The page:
a) a new splash screen, to tell them that something new is happening

🆒 a lot of very detailed ships, all rendered in the same style

c) a lot of new planets to explore, preferably with new graphics and some new governments

d) new weapons and outfits (not just variations on existing ones)

e) a compelling set of missions, with a high degree of human interest

f) climax. In the better major plugins, the most powerful enemies, ships and outfits, and the most challenging missions are reserved for the final stages of the plugin

g) new twists on the game engine. Players want to be surprised by something they've never encountered before

h) balance. Missions should be achievable but not too easy, the ships should balance each other out, there should be no easy rides

i) consistent quality. Bad spelling and bugs are the most frequently cited reasons why people give up playing major plugins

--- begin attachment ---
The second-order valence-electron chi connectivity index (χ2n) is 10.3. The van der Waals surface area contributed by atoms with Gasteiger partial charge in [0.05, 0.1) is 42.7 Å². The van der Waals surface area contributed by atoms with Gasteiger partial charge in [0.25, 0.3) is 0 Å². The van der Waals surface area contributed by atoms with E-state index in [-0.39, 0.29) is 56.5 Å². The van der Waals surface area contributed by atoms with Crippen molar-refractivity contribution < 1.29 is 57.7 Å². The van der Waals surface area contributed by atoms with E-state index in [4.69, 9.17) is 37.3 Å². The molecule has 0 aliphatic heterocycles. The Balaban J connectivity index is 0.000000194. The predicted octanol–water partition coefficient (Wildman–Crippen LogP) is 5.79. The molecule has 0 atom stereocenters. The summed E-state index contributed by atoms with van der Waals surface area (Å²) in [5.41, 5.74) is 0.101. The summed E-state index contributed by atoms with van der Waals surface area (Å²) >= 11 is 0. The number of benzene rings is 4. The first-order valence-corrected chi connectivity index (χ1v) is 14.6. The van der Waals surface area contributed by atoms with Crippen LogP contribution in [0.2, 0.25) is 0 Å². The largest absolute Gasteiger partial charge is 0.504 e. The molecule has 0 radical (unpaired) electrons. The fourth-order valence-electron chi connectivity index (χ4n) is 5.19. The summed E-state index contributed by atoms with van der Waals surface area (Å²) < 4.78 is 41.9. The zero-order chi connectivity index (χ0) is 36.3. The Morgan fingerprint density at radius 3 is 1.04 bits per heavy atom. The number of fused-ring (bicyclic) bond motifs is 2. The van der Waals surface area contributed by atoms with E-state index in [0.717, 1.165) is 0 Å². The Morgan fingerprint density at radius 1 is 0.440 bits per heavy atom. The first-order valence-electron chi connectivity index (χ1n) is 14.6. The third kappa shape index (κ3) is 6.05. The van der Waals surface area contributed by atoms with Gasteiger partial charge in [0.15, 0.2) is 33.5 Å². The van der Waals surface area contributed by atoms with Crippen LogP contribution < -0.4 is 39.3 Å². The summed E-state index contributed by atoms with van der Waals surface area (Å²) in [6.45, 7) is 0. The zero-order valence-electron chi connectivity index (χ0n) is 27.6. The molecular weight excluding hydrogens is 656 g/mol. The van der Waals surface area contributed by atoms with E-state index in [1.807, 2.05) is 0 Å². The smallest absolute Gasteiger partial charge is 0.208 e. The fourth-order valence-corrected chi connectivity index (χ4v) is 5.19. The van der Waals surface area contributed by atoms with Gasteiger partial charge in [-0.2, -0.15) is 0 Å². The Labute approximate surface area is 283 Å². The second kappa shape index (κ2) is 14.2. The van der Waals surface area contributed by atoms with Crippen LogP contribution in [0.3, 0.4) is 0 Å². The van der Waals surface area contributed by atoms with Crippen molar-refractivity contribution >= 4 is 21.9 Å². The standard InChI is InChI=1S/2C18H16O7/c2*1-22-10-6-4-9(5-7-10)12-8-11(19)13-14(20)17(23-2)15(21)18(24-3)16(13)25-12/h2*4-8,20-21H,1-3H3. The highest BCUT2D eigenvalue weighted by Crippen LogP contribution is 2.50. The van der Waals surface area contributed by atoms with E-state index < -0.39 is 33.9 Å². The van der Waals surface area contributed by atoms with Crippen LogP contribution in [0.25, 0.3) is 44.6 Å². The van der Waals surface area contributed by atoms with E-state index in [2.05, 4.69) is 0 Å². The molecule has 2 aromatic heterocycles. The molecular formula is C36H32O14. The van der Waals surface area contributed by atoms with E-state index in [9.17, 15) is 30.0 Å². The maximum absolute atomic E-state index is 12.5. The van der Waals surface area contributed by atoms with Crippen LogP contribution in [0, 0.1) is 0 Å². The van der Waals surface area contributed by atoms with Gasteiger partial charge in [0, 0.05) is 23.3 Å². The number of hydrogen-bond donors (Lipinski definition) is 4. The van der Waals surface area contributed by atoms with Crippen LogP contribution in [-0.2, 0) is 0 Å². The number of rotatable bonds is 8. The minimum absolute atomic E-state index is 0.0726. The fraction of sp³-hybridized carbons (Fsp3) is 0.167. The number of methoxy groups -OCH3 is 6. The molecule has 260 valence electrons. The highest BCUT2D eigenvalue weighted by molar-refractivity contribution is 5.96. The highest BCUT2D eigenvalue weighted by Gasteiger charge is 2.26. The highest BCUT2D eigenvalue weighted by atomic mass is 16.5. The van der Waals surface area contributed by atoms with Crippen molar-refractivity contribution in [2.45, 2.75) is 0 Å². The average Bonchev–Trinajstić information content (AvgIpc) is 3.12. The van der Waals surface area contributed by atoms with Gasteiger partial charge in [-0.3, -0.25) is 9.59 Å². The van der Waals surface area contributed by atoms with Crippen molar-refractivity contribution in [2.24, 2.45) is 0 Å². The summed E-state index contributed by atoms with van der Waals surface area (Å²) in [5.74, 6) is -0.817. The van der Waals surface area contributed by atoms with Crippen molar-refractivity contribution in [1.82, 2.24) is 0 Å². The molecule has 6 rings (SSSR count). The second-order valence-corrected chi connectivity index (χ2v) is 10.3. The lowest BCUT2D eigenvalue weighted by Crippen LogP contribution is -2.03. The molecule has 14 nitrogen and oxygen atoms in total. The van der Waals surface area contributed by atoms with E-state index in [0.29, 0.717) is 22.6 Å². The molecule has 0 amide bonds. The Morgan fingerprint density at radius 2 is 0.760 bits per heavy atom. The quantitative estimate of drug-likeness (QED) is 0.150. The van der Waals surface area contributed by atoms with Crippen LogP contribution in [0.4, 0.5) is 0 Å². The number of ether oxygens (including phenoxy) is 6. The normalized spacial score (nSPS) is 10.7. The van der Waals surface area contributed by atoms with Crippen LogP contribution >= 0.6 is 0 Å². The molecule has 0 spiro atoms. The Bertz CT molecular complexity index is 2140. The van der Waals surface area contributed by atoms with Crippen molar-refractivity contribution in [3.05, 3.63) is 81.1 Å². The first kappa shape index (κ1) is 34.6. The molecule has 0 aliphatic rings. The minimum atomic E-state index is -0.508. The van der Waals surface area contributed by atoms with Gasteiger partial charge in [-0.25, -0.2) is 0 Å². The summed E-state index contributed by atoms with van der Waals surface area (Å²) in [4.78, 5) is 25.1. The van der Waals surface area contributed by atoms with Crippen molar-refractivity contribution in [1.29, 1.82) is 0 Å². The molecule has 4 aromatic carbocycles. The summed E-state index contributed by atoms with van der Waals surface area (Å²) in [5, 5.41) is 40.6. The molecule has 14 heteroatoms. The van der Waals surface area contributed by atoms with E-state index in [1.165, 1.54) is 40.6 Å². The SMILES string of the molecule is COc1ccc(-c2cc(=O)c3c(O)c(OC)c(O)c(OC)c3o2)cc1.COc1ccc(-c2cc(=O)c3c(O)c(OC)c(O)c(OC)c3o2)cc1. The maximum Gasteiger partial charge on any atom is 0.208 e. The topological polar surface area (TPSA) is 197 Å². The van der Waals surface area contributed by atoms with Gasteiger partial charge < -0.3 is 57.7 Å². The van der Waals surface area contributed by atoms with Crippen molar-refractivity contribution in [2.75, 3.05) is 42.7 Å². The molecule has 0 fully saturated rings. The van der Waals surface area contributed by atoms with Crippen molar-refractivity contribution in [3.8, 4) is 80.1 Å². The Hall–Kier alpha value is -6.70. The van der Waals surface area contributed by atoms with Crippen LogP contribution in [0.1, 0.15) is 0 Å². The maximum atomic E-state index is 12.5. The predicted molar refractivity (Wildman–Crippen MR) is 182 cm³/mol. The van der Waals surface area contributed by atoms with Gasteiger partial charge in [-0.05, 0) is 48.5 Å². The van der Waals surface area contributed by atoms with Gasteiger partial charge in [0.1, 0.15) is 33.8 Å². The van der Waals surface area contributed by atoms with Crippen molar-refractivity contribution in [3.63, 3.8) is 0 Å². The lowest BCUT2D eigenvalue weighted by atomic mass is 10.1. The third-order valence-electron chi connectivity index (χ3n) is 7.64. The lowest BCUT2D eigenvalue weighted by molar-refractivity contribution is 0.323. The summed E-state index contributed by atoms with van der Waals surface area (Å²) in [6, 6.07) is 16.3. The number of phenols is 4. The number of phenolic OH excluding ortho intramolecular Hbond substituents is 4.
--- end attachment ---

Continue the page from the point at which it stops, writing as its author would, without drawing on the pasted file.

j) an overriding 'big idea'. Players need to know why they are playing the plug-in, and understand that they are making progress in achieving their goals. This is especially important with a TC, which should never give the impression that the author made it because he wanted to make a TC, or because he wanted a game of his favourite sci-fi series.

k) variation and excitement. Plugins on the lines of 'go to system x and kill 100 enemy ships' are frequently criticised for monotony. On the other hand, some players feel that 'thinking men's plugins' don't have enough battles. You decide on the balance, but make sure it works for you.

  1. Utilities and Enhancers